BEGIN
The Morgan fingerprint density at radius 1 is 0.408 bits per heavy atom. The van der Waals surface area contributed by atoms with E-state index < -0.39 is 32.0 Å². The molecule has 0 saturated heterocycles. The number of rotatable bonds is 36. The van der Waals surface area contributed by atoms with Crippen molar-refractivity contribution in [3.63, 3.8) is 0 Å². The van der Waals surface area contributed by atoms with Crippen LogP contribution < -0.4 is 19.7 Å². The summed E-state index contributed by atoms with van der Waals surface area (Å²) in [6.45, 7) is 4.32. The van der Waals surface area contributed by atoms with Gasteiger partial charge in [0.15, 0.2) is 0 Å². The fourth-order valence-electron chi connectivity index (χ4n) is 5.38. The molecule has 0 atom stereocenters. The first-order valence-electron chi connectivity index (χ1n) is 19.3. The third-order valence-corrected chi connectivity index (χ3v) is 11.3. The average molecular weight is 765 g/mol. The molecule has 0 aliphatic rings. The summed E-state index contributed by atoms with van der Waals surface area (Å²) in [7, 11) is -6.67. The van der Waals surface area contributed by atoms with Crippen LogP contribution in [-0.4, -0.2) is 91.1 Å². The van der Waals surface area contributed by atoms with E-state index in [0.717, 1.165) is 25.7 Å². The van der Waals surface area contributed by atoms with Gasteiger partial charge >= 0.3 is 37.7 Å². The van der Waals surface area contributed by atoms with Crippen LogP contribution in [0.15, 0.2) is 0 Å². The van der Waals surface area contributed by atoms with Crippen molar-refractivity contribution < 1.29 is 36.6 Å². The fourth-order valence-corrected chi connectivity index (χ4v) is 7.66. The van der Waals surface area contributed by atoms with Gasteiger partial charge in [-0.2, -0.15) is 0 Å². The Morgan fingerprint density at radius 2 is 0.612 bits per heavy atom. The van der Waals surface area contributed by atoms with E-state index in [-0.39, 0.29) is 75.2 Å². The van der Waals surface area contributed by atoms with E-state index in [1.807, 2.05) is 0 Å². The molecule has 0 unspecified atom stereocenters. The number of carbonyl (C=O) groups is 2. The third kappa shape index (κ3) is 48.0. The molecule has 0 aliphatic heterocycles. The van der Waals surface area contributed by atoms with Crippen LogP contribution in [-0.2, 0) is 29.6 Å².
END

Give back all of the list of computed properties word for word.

The Morgan fingerprint density at radius 1 is 0.408 bits per heavy atom. The van der Waals surface area contributed by atoms with E-state index < -0.39 is 32.0 Å². The molecule has 0 saturated heterocycles. The number of rotatable bonds is 36. The van der Waals surface area contributed by atoms with Crippen molar-refractivity contribution in [3.63, 3.8) is 0 Å². The van der Waals surface area contributed by atoms with Crippen LogP contribution < -0.4 is 19.7 Å². The summed E-state index contributed by atoms with van der Waals surface area (Å²) in [6.45, 7) is 4.32. The van der Waals surface area contributed by atoms with Gasteiger partial charge in [0.15, 0.2) is 0 Å². The fourth-order valence-electron chi connectivity index (χ4n) is 5.38. The molecule has 0 atom stereocenters. The first-order valence-electron chi connectivity index (χ1n) is 19.3. The third-order valence-corrected chi connectivity index (χ3v) is 11.3. The average molecular weight is 765 g/mol. The molecule has 0 aliphatic rings. The summed E-state index contributed by atoms with van der Waals surface area (Å²) in [7, 11) is -6.67. The van der Waals surface area contributed by atoms with Crippen LogP contribution in [-0.4, -0.2) is 91.1 Å². The van der Waals surface area contributed by atoms with E-state index in [0.717, 1.165) is 25.7 Å². The van der Waals surface area contributed by atoms with Gasteiger partial charge >= 0.3 is 37.7 Å². The van der Waals surface area contributed by atoms with Crippen LogP contribution in [0.15, 0.2) is 0 Å². The van der Waals surface area contributed by atoms with Crippen molar-refractivity contribution < 1.29 is 36.6 Å². The fourth-order valence-corrected chi connectivity index (χ4v) is 7.66. The van der Waals surface area contributed by atoms with Gasteiger partial charge in [-0.2, -0.15) is 0 Å². The Morgan fingerprint density at radius 2 is 0.612 bits per heavy atom. The van der Waals surface area contributed by atoms with E-state index in [-0.39, 0.29) is 75.2 Å². The van der Waals surface area contributed by atoms with E-state index in [1.807, 2.05) is 0 Å². The molecule has 0 unspecified atom stereocenters. The number of carbonyl (C=O) groups is 2. The third kappa shape index (κ3) is 48.0. The molecule has 0 aliphatic heterocycles. The van der Waals surface area contributed by atoms with Crippen LogP contribution in [-0.2, 0) is 29.6 Å².